YouTube Premium TV review: Origin
Ivan Radford | On 21, Nov 2018
“I don’t know what’s scarier. That you’re infected or not.” That’s the sound of a thousand sci-fi cliches hitting our screens once again in Origin, YouTube Premium’s new series. But cliches done well can still shine, and Origin is as glossy as they come – and that’s just the set alone, its curving corridors full of dark portent, shadowy suspense and gloomy gore.
The corridors belong to Origin, the titular spaceship that’s ferrying a crew of passengers to a new life. That life awaits them on Thea, a far-off planet that’s intended to be a new human colony. Presuming, of course, that the ship ever gets there. Because, yes, on the way through the stars to reach their destination, things go awry, and we join them as they wake up in the middle of space, lost, damaged and abandoned.
What caused them to be knocked out of cryosleep? The answer swerves Passenger-style revelations for a more straight-forward echo of Alien or The Thing, and it’s all the better for it: within a few episodes, we’ve not only met the crew, but also encountered the strange creature that may or may not be possessing one or more of them – a parasitic gribbly that threatens to take down the whole lot of them.
What does it want? Where does it come from? How do they kill it? All of those are questions yet to be answered by the halfway mark of this 10-episode thriller, but that’s mainly because there’s one other mystery they need to solve first: where (or who) is it?
The choices are nicely varied, from Tom “Draco Malfoy” Felton’s enjoyably loathsome Logan to Natalia Tena’s likeably tough bodyguard, Lana. In between them are former Yakuza Shun (Sen Mitsuji), the gentle Venisha (Nina Wadia), quiet Eric (Johannes Haukur Johanneson) and smart Dr. Henri Gasana (Fraser James). They’re each introduced, Orange Is the New Black-style, with flashbacks doled out roughly one person per episode, and the editing sharply manages to balance the playful withholding of information in the present with the importance of emotional backstories from their pasts.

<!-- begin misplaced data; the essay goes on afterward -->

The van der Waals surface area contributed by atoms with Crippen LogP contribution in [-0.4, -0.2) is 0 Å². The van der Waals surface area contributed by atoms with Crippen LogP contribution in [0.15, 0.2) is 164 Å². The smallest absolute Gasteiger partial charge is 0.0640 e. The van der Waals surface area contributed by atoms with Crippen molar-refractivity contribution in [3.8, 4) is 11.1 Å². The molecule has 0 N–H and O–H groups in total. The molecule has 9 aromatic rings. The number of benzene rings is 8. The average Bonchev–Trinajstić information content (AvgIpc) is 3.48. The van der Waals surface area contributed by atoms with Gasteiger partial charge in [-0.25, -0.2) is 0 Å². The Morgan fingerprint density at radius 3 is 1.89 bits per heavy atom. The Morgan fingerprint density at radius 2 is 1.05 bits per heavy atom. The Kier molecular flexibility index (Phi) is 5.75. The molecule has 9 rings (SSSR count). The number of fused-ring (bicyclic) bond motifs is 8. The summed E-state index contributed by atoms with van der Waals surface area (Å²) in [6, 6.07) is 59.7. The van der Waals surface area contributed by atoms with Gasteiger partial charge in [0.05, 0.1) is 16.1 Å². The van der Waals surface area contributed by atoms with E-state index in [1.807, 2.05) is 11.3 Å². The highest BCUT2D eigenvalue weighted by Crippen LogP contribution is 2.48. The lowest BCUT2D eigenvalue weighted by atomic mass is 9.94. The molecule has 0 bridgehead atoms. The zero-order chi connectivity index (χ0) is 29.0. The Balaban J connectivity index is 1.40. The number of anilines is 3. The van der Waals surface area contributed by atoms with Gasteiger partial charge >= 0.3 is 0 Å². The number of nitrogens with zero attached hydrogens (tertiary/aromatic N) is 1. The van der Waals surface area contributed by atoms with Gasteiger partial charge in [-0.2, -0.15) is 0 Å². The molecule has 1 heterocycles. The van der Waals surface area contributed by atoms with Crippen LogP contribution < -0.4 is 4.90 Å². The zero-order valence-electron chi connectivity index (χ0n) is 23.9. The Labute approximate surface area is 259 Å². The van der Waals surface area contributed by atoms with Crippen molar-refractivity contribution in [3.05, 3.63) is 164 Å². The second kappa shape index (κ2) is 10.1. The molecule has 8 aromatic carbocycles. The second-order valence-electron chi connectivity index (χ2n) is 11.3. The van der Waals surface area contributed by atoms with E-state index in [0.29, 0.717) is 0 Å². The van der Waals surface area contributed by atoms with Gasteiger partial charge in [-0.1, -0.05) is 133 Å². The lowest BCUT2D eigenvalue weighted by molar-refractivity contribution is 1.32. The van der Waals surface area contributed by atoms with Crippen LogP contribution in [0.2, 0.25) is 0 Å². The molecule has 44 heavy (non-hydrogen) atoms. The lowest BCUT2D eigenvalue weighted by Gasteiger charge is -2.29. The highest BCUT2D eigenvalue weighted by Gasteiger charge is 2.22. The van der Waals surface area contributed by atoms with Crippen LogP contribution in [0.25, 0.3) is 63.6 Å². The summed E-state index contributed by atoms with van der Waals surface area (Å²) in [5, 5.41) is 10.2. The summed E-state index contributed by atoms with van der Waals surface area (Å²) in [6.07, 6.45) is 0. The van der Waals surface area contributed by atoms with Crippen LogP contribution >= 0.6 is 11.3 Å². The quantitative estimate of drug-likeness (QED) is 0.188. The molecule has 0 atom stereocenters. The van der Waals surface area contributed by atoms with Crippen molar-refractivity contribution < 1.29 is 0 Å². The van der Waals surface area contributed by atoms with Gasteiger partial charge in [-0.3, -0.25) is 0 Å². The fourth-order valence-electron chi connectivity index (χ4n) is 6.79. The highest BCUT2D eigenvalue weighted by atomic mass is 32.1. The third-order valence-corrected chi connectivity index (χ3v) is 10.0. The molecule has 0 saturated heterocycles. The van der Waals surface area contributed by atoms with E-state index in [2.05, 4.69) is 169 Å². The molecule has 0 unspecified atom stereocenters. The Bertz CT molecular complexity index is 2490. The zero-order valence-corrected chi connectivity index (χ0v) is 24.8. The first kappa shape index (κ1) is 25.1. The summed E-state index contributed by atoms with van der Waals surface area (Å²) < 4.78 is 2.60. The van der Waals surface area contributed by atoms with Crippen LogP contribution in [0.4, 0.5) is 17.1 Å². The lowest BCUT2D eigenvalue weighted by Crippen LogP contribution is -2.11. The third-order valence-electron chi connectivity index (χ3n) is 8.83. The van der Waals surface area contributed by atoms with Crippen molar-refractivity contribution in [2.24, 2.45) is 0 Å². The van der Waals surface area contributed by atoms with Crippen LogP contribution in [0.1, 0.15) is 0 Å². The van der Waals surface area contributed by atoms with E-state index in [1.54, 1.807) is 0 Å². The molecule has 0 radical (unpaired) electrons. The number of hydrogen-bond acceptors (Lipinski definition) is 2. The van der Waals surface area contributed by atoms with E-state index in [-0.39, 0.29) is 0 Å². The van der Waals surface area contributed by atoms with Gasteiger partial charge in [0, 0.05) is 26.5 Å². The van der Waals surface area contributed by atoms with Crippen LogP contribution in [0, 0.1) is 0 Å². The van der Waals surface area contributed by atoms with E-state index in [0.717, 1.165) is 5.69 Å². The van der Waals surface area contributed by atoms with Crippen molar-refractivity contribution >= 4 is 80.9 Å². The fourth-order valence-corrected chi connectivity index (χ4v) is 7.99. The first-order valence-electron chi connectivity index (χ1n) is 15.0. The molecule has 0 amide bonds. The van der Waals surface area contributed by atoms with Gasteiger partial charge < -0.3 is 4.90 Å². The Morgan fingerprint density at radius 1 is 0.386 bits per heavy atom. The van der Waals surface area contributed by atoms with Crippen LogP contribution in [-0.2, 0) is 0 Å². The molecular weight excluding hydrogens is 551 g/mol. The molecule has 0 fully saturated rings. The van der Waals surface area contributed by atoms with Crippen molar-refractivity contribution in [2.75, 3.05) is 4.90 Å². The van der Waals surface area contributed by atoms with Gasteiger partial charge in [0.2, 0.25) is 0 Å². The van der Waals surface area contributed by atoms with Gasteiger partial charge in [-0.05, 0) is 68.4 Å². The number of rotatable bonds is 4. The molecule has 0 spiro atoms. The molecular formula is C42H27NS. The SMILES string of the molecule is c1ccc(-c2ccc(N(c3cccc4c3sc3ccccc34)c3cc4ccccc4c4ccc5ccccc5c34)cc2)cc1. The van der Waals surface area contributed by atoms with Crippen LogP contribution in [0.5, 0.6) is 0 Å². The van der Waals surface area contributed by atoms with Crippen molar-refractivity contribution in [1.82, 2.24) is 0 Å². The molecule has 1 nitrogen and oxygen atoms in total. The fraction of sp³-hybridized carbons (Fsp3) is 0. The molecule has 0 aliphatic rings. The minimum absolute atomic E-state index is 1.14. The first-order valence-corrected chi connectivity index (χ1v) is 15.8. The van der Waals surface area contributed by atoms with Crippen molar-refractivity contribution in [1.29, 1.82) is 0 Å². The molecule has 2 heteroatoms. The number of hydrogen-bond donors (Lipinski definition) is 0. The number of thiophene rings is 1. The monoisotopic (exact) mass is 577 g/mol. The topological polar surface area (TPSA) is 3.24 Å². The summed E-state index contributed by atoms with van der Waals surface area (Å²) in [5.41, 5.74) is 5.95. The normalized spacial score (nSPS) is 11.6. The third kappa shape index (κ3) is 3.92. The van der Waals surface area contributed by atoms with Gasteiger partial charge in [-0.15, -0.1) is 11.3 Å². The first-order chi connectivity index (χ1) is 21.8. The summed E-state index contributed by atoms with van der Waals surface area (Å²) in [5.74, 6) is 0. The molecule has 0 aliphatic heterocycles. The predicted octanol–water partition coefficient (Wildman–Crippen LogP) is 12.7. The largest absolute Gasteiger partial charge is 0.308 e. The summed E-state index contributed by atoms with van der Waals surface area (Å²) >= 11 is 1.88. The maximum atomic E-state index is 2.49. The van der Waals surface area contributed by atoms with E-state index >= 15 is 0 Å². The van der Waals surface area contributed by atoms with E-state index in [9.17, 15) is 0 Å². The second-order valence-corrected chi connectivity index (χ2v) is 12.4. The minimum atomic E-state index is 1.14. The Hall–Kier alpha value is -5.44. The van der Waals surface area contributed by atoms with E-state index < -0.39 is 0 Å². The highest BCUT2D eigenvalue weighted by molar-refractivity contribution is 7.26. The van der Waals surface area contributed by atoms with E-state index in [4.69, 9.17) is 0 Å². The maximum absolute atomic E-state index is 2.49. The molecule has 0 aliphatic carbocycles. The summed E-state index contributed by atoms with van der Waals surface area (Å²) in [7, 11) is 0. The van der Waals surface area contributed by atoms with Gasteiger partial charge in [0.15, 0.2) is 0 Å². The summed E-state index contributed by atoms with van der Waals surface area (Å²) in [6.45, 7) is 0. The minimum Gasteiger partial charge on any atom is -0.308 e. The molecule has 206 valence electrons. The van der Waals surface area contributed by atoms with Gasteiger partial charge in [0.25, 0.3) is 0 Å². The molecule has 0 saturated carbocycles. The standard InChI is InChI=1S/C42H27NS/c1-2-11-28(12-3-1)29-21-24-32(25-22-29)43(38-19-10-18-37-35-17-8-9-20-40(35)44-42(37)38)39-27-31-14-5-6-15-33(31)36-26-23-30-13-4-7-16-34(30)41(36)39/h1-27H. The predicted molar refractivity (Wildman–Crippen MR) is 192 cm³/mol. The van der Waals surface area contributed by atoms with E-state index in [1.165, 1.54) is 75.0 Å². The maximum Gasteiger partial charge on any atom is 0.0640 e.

The recruitment of Dr. Henri and the departure of Lana are intriguing enough, but it’s antisocial hacker Lee (Adelayo Adedayo) who really impresses, both as a showcase for Adedayo’s acting and as a sign of the series’ overall potential: Episode 5 dovetails off into her own motivations, which are wrapped up in a gorgeous standalone story about AI, romance, humans and trust. And then, it’s back to the modern day to see someone get sliced up with a laser.
Directors Paul WS Anderson (Event Horizon), Mark Brozel (Humans) and Ashley Way (Doctor Who) are all veterans of small-screen sci-fi, and they capture events with a welcome sheen that incorporates everything from the scale of Doctor Who to the nastiness of Event Horizon; maimed bodies and grisly wounds begin to fly thick and fast the further into the box set you get, with each fresh wince countered by the swish of the camera floating through the ever-spinning circular ship.
Menacing corridors, 2001-like exteriors and an unknown mole in our ensemble’s midst? Origin is a bundle of familiar tropes and doesn’t show much sign of deviating from the rules. But like the Jake Gyllenhaal flick Life, there’s a lot to be said for a B-movie horror that simply gets on with the business of being creepy. Creator Mika Watkins doesn’t disappoint, tapping into interesting ideas about humans’ wish to start over with a clean slate, even as we inevitably want to unmask the secrets of others, but never losing sight of the disturbing mission at hand. Fortunately, Origin has a big enough budget to realise that mission, serving up a solid slice of well-acted genre telly that brings a legitimacy to YouTube Premium and its fledgling library of original titles. It may not be anything new, but that doesn’t stop it from being gripping. If this is the kind of slickly produced fare YouTube is looking to create, Origin could be the start of something impressive.
Origin is available exclusively on YouTube Premium, as part of an £11.99 monthly subscription – including YouTube Premium Originals and YouTube Music, as well as the rest of YouTube advert-free.